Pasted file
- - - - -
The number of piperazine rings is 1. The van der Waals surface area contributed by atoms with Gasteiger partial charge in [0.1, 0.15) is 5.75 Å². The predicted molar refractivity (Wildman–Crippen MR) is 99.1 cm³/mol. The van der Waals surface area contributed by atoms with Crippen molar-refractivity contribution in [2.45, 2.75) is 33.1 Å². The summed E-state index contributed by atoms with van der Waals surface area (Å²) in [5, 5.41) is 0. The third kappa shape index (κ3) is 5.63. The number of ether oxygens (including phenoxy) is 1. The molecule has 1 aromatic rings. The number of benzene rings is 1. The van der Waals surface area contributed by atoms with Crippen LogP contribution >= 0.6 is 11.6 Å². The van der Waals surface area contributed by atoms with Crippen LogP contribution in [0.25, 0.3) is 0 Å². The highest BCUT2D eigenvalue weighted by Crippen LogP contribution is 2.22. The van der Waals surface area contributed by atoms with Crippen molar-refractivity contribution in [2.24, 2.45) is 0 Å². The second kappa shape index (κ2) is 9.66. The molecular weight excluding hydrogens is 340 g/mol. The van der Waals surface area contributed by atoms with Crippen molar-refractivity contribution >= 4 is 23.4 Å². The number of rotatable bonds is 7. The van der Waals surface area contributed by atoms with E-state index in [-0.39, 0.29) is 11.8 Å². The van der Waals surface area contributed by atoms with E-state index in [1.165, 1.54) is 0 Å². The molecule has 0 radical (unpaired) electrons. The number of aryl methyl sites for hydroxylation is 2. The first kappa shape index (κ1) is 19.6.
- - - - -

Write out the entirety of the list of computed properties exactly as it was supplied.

The number of piperazine rings is 1. The van der Waals surface area contributed by atoms with Gasteiger partial charge in [0.1, 0.15) is 5.75 Å². The predicted molar refractivity (Wildman–Crippen MR) is 99.1 cm³/mol. The van der Waals surface area contributed by atoms with Crippen molar-refractivity contribution in [2.45, 2.75) is 33.1 Å². The summed E-state index contributed by atoms with van der Waals surface area (Å²) in [5, 5.41) is 0. The third kappa shape index (κ3) is 5.63. The number of ether oxygens (including phenoxy) is 1. The molecule has 1 aromatic rings. The number of benzene rings is 1. The van der Waals surface area contributed by atoms with Crippen LogP contribution >= 0.6 is 11.6 Å². The van der Waals surface area contributed by atoms with Crippen LogP contribution in [0.25, 0.3) is 0 Å². The highest BCUT2D eigenvalue weighted by Crippen LogP contribution is 2.22. The van der Waals surface area contributed by atoms with Crippen molar-refractivity contribution in [2.24, 2.45) is 0 Å². The second kappa shape index (κ2) is 9.66. The molecular weight excluding hydrogens is 340 g/mol. The van der Waals surface area contributed by atoms with Crippen molar-refractivity contribution >= 4 is 23.4 Å². The number of rotatable bonds is 7. The van der Waals surface area contributed by atoms with E-state index in [-0.39, 0.29) is 11.8 Å². The van der Waals surface area contributed by atoms with E-state index in [1.165, 1.54) is 0 Å². The molecule has 0 radical (unpaired) electrons. The number of aryl methyl sites for hydroxylation is 2. The first kappa shape index (κ1) is 19.6.